This must be the best example of a stone circle in Caithness, the stones are not high, the largest being about 5 feet, but there are a lot of them left to see – which is a miracle as stories were circulating about stones being torn up to be used as hardcore for a local road! It is unbelievable what people will ruin – this has been standing for hundreds of years!
Near Loch Stemster in Caithness is an unusual horseshoe-shaped arrangement of small standing stones. The tallest is only 2 m (6 ft 6 in) high. Some stones may have been taller, but weathering has caused them to crack and split. Only 36 stones remain in the setting, although there may have been about 54 originally.
At most stone circles the flat faces of the stones follow the line of the setting, but at Achavanich the flat faces are ‘side on’. The stone slabs appear to be set into a low mound of earth and stone, possibly the result of levelling the central area. Purpose and date of this setting are unknown, but they are usually assumed to belong to the Bronze Age.
Anyway – fortunately there are plenty of stones left. They are fairly easy to get to as there is parking right beside them (opposite the passing place), although to go in you either have to step over the fence or go back to the gate and walk over – it is much quicker to step over the fence but it is quite high.
This is a fine example in Caithness at Achavanich, ‘field of the holy man’, by Loch Stemster five miles from Lybster Bay and only six north of the immense ‘Breton’ oval of Achnagoul. The setting has a characteristic Breton ‘high-and-low’ trait, with taller stones on its eastern side. Astronomically, it is aligned NNW towards the most northerly setting of the winter moon. Like other horseshoes, it was composed of local material.”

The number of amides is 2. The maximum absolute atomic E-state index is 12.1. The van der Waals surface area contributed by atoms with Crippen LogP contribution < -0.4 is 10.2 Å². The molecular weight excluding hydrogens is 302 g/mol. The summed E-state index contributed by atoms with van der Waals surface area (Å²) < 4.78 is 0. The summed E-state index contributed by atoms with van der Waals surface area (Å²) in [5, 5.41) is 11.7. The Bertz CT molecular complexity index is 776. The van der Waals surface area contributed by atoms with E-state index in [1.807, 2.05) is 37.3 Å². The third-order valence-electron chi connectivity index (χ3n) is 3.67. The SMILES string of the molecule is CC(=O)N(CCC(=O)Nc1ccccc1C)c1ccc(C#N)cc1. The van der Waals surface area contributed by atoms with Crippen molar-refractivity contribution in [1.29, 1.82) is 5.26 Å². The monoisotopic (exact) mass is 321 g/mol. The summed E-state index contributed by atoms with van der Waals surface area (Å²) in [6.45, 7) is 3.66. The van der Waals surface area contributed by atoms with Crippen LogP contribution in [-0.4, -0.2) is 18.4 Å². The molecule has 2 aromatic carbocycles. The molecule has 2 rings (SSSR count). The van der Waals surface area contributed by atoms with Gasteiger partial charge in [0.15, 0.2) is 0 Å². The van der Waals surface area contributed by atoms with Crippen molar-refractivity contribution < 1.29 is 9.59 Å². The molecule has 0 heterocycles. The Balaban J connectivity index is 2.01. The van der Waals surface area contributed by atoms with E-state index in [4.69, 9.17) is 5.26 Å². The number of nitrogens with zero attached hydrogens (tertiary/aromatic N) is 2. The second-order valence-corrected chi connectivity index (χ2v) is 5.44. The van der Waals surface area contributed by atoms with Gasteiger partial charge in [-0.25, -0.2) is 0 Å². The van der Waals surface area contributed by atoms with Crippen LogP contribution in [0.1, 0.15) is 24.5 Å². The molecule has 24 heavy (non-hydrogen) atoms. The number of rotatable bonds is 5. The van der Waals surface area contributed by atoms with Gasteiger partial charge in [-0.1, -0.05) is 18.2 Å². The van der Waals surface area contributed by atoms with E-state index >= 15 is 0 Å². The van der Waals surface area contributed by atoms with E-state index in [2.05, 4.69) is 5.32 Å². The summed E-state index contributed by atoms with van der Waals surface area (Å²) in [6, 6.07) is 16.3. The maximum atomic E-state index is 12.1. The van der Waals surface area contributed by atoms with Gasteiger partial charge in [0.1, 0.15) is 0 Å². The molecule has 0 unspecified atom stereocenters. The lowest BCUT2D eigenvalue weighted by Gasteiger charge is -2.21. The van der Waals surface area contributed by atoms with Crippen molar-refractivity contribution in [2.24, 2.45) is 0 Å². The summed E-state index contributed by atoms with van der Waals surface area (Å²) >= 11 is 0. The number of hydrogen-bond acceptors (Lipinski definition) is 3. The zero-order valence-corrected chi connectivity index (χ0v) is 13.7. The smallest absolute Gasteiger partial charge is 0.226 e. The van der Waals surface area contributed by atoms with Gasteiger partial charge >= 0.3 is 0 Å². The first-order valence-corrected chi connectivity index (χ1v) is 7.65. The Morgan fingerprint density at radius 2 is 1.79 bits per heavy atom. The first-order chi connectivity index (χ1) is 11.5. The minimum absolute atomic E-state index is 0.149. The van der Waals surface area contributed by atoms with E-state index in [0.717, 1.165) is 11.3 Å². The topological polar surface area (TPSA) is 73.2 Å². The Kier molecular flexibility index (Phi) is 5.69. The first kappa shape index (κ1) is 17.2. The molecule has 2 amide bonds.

This area is a haven for birds and you can expect to see a variety of species, depending upon the time of year. The loch is visited by ducks and waders and the occasional osprey and in spring and summer, there are many moorland species to look out for while you are enjoying your ride.
Fig: Stone Circle and Loch Stemster
How to get there:
Half way across the Causewaymire is the turning to Lybster, follow this road a short way to the car parking area. Loch Stemster standing stones at Achavanich near Latheron, Wick Caithness. 36 standing stones. Map ref: ND 188418
The road is signed to Lybster and there is a prominent, two- storey white house on the left hand side just beyond the junction. Drive up the road for about ½ a mile. You will pass the entrance to the track and Loch Stemster on your left hand side and then come to the lay-by where you park, also on your left hand side. The lay by is next to the Achavanich stone circle and some of the upright standing stones can be seen immediately on the other side of the wire fence, close to the road.
Stone Circle at Loch Stemster
Phone the keeper, John Anderson on 01593 741230 to let him know that you would like to ride.
Access Officer, David Barclay: 01955 605858
Find out more by visiting www.outdooraccess-scotland.com or phoning your local Scottish Natural Heritage office.
Fig: Stone Circle Map
Stone Circle at Loch Stemster
36 standing stones Achavanich near Latheron, Wick